Going #Beyond2020: Using Social Media to Put People First - Justin Mathews

By: Kayla Castro and Christine Jean-Baptiste

Headshot of Justin Mathews
Justin Mathews

As the former Digital Communications Lead within the Public Service Renewal Secretariat at the Privy Council Office, Justin Mathews created the Beyond2020 blog as a space for public servants ‐ at all levels ‐ to share their stories and insights in advancing the Beyond2020 renewal agenda in their own words.

Justin saw the opportunity to bring the Beyond2020 framework’s three pillars- agile, inclusive, and equipped- to life within the blog by featuring the challenges, perspectives and journeys that public servants face. To increase awareness, these stories are then posted on social media, where they can reach all public servants and Canadians alike.

An example how of Justin used social media to communicate sensitive content is during Mental Health Week 2020. Challenged by executives to feature members of the Clerk’s Contact Group on Mental Health, the initial idea was a series of static Twitter cards. Instead, Justin proposed a video story that reminded viewers, it’s “okay to not be okay”. Using the Canadian Mental Health Association’s “Get Real” theme, Justin created a video featuring members of the Contact Group as well as a Call to Action inviting public servants to share their experiences as a reminder that “while we may be apart, we are not alone”. This led to public servants filming and sharing their own #GetReal stories on how they were doing in the wake of the pandemic across the country.

Twitter Beyond2020

When sharing important content on social media channels Justin recommends plain language and putting people first.

“Social media is inherently a personal experience. With any initiative or agenda, we risk turning them into mere slogans on the wall. Buzzwords spoken by executives on panels that simply live and die on the dais. While it’s important for leadership to endorse these efforts, it’s equally important that public servants – at all levels - see themselves in the collective vision. Our story on IRCC’s Anti-Racism Task Force for example, was compelling not because it spoke to abstract goals but connected that work to Farah’s personal journey and the executive leadership that empowered her. Plain language makes that call-to-action that much stronger because it’s accessible to all – and what better way to avoid bureaucratic speak than getting it directly from the people at the heart of the story?”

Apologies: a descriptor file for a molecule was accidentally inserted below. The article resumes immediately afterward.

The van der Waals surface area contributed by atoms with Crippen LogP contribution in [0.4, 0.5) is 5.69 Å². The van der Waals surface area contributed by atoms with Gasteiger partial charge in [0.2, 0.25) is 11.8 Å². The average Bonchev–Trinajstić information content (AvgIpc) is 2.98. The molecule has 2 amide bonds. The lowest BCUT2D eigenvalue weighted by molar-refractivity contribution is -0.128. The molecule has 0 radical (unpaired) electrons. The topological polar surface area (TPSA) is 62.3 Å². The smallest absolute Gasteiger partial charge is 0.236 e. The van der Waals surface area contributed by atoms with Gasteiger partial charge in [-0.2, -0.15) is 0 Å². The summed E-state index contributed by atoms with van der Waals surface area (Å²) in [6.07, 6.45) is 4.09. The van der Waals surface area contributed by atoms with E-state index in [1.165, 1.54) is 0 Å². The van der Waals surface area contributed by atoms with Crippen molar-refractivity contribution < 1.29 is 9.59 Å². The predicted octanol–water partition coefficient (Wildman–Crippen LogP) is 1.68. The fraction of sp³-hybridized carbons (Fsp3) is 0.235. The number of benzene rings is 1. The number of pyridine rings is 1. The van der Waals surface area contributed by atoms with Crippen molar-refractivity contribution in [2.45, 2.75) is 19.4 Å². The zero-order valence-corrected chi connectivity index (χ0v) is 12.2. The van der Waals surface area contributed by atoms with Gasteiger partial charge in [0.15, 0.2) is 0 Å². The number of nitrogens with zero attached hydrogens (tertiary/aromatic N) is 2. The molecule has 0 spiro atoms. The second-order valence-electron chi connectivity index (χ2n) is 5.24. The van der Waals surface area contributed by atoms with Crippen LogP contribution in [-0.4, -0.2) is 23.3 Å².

Justin’s plain-language approach can be observed day in and day out on the Beyond2020 channels, from written social media content to video storytelling. His work on the Beyond2020 blog and social media channels not only embodies the Government of Canada’s Policy on Communications and Federal Identity principles, it also represents what it means to go beyond #Beyond2020. That is, a public service that is continuously committed to being an inclusive, accessible and forward thinking environment for all.

Follow the links below to view the #Beyond2020 renewal initiative and tips for using plain language:

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